Integrating Quotes: Citing Sources Effectively in Academic Papers


Jerz
> Writing > Academic > [ Titles | Thesis Statements | Blueprinting | Quoting | CitingMLA Format ]

The MLA-style in-text citation is a highly compressed format, designed to synthesize the flow of your own ideas with the power and precision of brief factual references. Clunky mechanics will overpower your original thoughts. (See also: Academic WritingThesis Statements.)

Good ExampleOne engineer who figures prominently in all accounts of the 1986 Challenger accident says NASA was “absolutely relentless and Machiavellian” about following procedures to the letter (Vaughan 221).
The standard MLA citation uses just the author’s last name and the page number (or, for a poem, a line number) separated by a space–not a comma.
Good ExampleDiane Vaughan cites a shuttle engineer who says NASA was “absolutely relentless and Machiavellian” about following procedures to the letter (221).
When your own sentence mentions the author, do not repeat the author in the parenthetical citation.

Bad ExampleDiane Vaughan, a professor of psychology at Boston College and an expert in corporate reactions to emergencies, published an extensive study of the 1986 Challenger disaster, called The Challenger Launch Decision. In that book, on page 221, she cites a prominent engineer who says NASA was “absolutely relentless and Machiavellian” about following procedures to the letter.
In high school, you may have been rewarded for introducing every quote with a full sentence identifying the author and mentioning the author’s credentials. The bold text above and below is useless filler.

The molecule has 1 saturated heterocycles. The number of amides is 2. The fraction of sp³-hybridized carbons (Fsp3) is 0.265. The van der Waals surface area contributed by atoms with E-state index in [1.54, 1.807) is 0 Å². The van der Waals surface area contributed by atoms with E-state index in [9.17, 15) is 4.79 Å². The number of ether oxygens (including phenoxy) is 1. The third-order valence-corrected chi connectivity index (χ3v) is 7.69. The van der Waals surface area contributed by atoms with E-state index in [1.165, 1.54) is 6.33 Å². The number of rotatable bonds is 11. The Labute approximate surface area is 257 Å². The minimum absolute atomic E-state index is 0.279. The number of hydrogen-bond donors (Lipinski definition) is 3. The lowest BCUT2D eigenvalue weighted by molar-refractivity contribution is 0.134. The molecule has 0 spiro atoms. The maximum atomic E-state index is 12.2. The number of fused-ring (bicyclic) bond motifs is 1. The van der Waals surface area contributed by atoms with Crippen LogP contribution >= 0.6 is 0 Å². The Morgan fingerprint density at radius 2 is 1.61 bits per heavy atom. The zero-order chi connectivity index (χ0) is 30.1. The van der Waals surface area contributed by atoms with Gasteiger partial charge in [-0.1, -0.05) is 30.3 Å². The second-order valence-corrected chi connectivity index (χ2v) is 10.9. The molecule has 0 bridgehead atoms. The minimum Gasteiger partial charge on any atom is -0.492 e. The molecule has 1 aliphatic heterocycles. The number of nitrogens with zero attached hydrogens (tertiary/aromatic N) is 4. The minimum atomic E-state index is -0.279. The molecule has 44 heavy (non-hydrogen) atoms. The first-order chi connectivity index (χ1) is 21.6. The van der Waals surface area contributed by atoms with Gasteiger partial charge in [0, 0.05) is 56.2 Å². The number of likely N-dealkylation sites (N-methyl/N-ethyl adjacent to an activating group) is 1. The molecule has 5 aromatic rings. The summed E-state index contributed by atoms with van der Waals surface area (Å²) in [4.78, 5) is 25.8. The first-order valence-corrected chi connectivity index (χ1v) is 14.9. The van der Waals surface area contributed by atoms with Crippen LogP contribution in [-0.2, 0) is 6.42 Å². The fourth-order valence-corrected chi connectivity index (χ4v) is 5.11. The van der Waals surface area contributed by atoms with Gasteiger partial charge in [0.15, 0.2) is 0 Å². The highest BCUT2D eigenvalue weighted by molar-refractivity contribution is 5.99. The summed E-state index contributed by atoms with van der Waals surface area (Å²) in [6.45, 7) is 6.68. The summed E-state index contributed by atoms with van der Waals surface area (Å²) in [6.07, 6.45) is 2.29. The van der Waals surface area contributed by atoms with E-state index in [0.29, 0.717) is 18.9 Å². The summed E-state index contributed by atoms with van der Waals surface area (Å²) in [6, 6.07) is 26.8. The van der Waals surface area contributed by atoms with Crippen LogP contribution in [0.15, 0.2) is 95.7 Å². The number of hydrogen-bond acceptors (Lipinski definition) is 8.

Bad ExampleIn The Challenger Launch Decision, by Diane Vaughan, it says that an engineer who figures prominently in all accounts of the disaster believes NASA was “absolutely relentless and Machiavellian” about following procedures to the letter (Vaughan 221).
An MLA-style paper does not ask you to give the full name and credentials of your sources in the body of your paper, or even the full title of your source. (Save that information for the Works Cited list.)

Integrate Brief Quotations from Outside Sources

If you bring your essay to a screeching halt in order to introduce the full name and credentials of each author, you will bury whatever argument you were trying to make.

Spot the Wordy Formula

Have you ever noticed how some people just won’t shut up? In the book Why I Love Words by humorist Ira Talott, a similar point is made on page 45: “The streets are full of people who talk to themselves, who write journal entries to nobody. Do they feel that speaking and writing is more important than listening and reading? These people are boring at parties, but are they arrogant? They are compulsive communicators. It’s more likely that they simply live in perpetual fear of silence.” This quote shows that people who talk too much may not actually be able to help themselves, so we should be kind to them.
The above example makes a very small point, quoting a much longer passage than necessary, and expending far too many words on the buildup.
Wordy FormulaAll That Really Matters